Say you’re in a difficult marriage and over a several year stretch, you have asked a variety of people for their advice.

You’ve heard everything from “I don’t know why you put up with that…you deserve so much better,” to “Maybe if you submitted more and didn’t nag so much, he would treat you better,” to “Unless he’s cheated or has left you, you don’t have grounds for divorce”.

You know, just a few conflicting voices there.

How do you know who to listen to? 

First of all, I applaud you for not just up and leaving your marriage.  And I commend you for asking for help and advice.  Scripture is clear that it’s not just a good idea to ask for others’ opinions, it’s the wise road to take.  Plans fail for lack of counsel, but with many advisers they succeed. (Proverbs 15:22)

Second, I would make sure that you are getting counsel from people who hold the same values you do.  If walking with Jesus is a priority for you, then you’re going to want to get advice from other people who use the Bible as their guidebook.

Third, doing what feels right is not always the best route, especially when you’re in pain, and have been in pain for a long time.  Because if you’ve been in a difficult marriage for any length of time, what feels right will more than likely be to walk away.  I understand this completely, I do, because you’re exhausted on many levels.  But trust me when I say, now is the time to muster up your last bit of strength and fight.

Fourth, pray.  Ask God what he wants you to do next.  Ask God to bring wise people into your life, preferably more than one.  In fact, go big or go home…you might as well boldly ask him to bring you and your husband a team.  The more, the wiser.

But then, what do you do when advice you’re getting doesn’t seem right?

Over the years, I was given many, many pieces of advice that were good, solid, Biblical mandates.  I was also give some pieces of advice that rubbed me the wrong way.  That made me feel maybe not fully heard or understood.  That made me think there was only one answer to marriage problems, no matter what the marriage problem was or how severe.  And I did it all.  I did every single thing that every single advice-giver told me to do over about an eighteen-year time period.  Even when I didn’t want to.  Even when I thought it seemed wrong.  Even when I was a praying girl myself and thought it wasn’t lining up with what I felt God was leading me to do.  I don’t recommend this.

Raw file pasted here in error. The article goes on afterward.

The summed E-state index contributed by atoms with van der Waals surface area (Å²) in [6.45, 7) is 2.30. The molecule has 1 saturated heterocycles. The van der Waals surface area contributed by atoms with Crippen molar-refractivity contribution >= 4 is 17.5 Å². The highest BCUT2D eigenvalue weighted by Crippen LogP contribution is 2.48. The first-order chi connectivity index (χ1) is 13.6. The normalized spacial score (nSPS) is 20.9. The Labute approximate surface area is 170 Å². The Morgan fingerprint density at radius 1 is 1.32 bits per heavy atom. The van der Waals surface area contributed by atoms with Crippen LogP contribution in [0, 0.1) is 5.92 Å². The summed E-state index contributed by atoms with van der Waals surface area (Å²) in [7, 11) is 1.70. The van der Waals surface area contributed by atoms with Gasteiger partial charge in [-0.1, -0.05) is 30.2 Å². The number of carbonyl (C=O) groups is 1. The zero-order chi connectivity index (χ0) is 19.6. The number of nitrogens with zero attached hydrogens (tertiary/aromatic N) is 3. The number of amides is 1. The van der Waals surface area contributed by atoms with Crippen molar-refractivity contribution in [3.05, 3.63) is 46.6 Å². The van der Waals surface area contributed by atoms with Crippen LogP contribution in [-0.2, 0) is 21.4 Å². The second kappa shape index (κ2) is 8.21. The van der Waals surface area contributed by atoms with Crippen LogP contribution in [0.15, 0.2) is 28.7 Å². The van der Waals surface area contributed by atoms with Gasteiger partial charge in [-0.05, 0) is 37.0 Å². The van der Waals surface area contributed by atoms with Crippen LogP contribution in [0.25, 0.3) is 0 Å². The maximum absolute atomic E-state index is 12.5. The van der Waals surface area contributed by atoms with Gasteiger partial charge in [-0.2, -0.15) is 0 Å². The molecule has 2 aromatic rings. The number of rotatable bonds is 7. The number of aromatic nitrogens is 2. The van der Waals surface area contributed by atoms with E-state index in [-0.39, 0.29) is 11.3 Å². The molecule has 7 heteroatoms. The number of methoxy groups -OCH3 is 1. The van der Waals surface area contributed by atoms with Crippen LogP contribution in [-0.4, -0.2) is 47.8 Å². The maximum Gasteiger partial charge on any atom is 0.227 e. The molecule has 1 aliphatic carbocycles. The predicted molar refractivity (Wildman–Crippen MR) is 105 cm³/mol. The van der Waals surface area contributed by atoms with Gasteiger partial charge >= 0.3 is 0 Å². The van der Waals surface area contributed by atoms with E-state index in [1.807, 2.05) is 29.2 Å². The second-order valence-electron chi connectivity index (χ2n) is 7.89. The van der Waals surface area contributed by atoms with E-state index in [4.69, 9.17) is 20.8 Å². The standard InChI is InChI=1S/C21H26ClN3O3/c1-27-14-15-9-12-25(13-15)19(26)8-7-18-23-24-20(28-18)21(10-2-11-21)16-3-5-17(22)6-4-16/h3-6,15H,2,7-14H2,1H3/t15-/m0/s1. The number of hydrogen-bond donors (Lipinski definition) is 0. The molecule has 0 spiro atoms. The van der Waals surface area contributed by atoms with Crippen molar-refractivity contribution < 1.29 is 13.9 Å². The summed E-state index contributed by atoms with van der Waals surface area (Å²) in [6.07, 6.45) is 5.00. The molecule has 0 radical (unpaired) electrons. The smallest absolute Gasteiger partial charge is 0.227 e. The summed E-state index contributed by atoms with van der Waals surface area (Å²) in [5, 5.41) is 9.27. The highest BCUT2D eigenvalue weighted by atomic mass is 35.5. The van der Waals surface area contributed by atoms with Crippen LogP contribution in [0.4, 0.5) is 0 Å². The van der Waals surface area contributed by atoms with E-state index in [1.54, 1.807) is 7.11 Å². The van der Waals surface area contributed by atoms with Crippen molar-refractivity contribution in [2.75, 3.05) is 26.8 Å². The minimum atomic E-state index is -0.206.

Let me be clear: I do recommend following the advice that you’re given by the godly people in your life.  They’re not out to get you.  However, they may be misinformed in how to counsel someone in an abusive or addiction-fraught marriage (hint: not the same way that you deal with a couple in an average-hard marriage…like, at all).

But, sweet one, if you love Jesus and are following him, and you have the Spirit living inside you, and you are reading your Bible, and you are attending a good church and sitting under good teaching, and you are praying and doing your best to be open to God and to be obedient even when it hurts or is scary, and you are not in sin or in the grips of an addiction, can I tell you something that no one really told me when I was in the middle of my mess all those years?

If you are trying to do what’s right and you are truly trying to follow Jesus – even if someone who is godly disagrees with your decision – you are allowed to make your own decisions.  You are an adult.  God gave you free will.  You are allowed to exercise it.  No one will answer for your life and your choices except you.

Don’t rush to any huge or rash decisions, of course, but my dear, you can live your life.  Stay close to Jesus.  Keep your eyes on him.  Read.  Pray.  Ask.  Listen.  Obey.  Move forward.  Move slowly.

And, worst case scenario, if you make a wrong turn, God is big enough to correct your course and bring you back to where you’re supposed to be.


If this post helped you, I would encourage you to check out “Surviving in a Difficult Christian Marriage”, found here.

Life isn't always how we want it. When change seems elusive, and we're stuck in old routines, a gentle push or some self-reflection can make a difference. Let these questions be that nudge to get you moving.

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